Shut out by an unjust system, shut out by his own

HARARE - Bernard Pswarayi is never one to shy away from speaking his mind, often firing sharp-tongued broadsides as consistent as the swing bowling he was known for at the peak of his cricketing powers in the 90s.

Pswarayi’s strong views on cricket in Zimbabwe, to a large extent, are influenced by an unmovable conviction – to this day – that an unjust system prevented him from representing his country because he was not, in his words, “a particular type of black who was not ready to toe the white line and did not voice opinions.”

Now 39 and living in South Africa, Pswarayi believes he suffered systematic discrimination at the hands of the white administrators and selectors, who blocked his route to become one of the earliest black players to play cricket for Zimbabwe.

And Pswarayi doesn’t pull any punches when talking about Henry Olonga, the man who would eventually become the first black to achieve the feat after debuting against Pakistan in 1995.

Contributing to an online publication in 2009, Pswarayi labelled the ex-Zimbabwe quick an “opportunist” who lacked the moral right to stage the black armband protest to “mourn the death of democracy” in Zimbabwe as Olonga did alongside colleague Andy Flower during the 2003 World Cup.

When the Daily News tracked Pswarayi in South Africa this week, the former fast bowler was not ready to change his opinion on his former training partner, as well as the political situation in his homeland.

“That was a strong opinion indeed and I have reflected on it often and wished I was more tempered,” Pswarayi says. “Each man has a right to his views and I respect that. To my mind at the time, where Zimbabwe Cricket was battling to accept black cricketers as equals Olonga never stood up and voiced against what was at times blatant racism when it came to selection and opportunity; and yet there was the armband protest. Politics and sport never make a good mix at the best of times. As we all know, there is a lot to the land question in Zimbabwe than just the land invasions of 2000. That story goes back over 100 years. The protest was ill -conceived I felt, but as they say, ‘to each his own’.”

The time was around the early 90s leading to the mid-90s, and a generation of sufficiently talented black cricketers was beginning to emerge in good numbers.

Pswarayi, alongside such equally-abled black boys as Henry Olonga, Trevor Madondo and George Tandi – who like him enjoyed the privilege of Group A schools grooming – were the pick of the crop and knocking hard on selectors’ doors.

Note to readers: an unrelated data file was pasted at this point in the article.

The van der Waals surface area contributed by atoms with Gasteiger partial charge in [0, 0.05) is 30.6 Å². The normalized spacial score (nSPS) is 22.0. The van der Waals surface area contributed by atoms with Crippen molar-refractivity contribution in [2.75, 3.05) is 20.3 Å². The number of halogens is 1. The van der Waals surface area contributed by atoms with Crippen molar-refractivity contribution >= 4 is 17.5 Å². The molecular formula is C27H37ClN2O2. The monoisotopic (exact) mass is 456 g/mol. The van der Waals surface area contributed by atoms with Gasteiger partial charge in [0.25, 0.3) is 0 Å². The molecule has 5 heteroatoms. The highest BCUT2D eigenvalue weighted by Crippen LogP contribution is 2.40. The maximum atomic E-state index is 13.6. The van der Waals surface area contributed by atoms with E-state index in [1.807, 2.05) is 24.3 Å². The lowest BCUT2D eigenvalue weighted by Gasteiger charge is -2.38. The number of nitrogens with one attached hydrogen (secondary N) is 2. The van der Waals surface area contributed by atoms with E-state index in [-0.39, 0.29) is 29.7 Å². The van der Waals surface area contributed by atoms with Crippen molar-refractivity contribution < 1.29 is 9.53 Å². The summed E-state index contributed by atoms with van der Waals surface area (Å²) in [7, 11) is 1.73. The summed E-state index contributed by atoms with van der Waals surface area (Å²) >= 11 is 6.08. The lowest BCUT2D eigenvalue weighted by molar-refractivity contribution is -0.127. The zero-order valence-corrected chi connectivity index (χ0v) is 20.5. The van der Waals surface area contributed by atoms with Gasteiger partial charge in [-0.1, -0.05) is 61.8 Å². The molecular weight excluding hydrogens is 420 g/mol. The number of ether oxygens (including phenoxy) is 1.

“I remember those times well,” Pswarayi recalls. 

“In fact, Pakistan was touring at that time in 1995 and Olonga and I were picked to play in the same three-day warm-up against Pakistan, which had players like Wasim Akram and Waqar Younis. Based on that performance, the selectors felt Olonga was the man to pick in that series and by extension became the first black cricketer to play for the national team. Of course, it was a bit of a blow for me. My goal, since the age of 15, was to become that first player of colour to do that. I felt I was good enough to be a national player given the team we had. I was by no means a finished product. Neither Olonga or I were, but we both had ability, that was plain to see.”

Despite the race issues, Pswarayi says the game was excellently administered those days.

“Cricket in those days was very tough. That was a time when Zimbabwe was entering the Test arena and there was extremely tough competition for places,” he says.

“It was a great time to develop and hone your skills. The system was very well laid out. One went from school cricket to club level and then on to the provincial set-up and first-class cricket. Thereafter, from first-class cricket you competed to play for the Presidents XI and for Zimbabwe A before you could be considered for national colours. It was rigorous. Even at club level, clubs were putting out A, B and C teams to play in the league each weekend.

“However, in terms of the race situation it was a bit of a mine field. Cricket on the side-lines took on a skulduggery approach. With the advent of Test cricket came the power games the administrators would play behind the scenes. Which player from which province would play for Zimbabwe, who would go on tour, stuff like that. Heavy lobbying started taking place behind the scenes for players to get picked. During this time, cricket was almost exclusively a white-run sport at the senior levels, but I must acknowledge that (long-serving ZC chairman) Peter Chingoka was already part of this administration, but he was severely outnumbered in terms of representation and it was tough for him to enforce change at that time. (Former ZC vice-chairman) Justice (Ahmed) Ebrahim also became part of the administration during this time.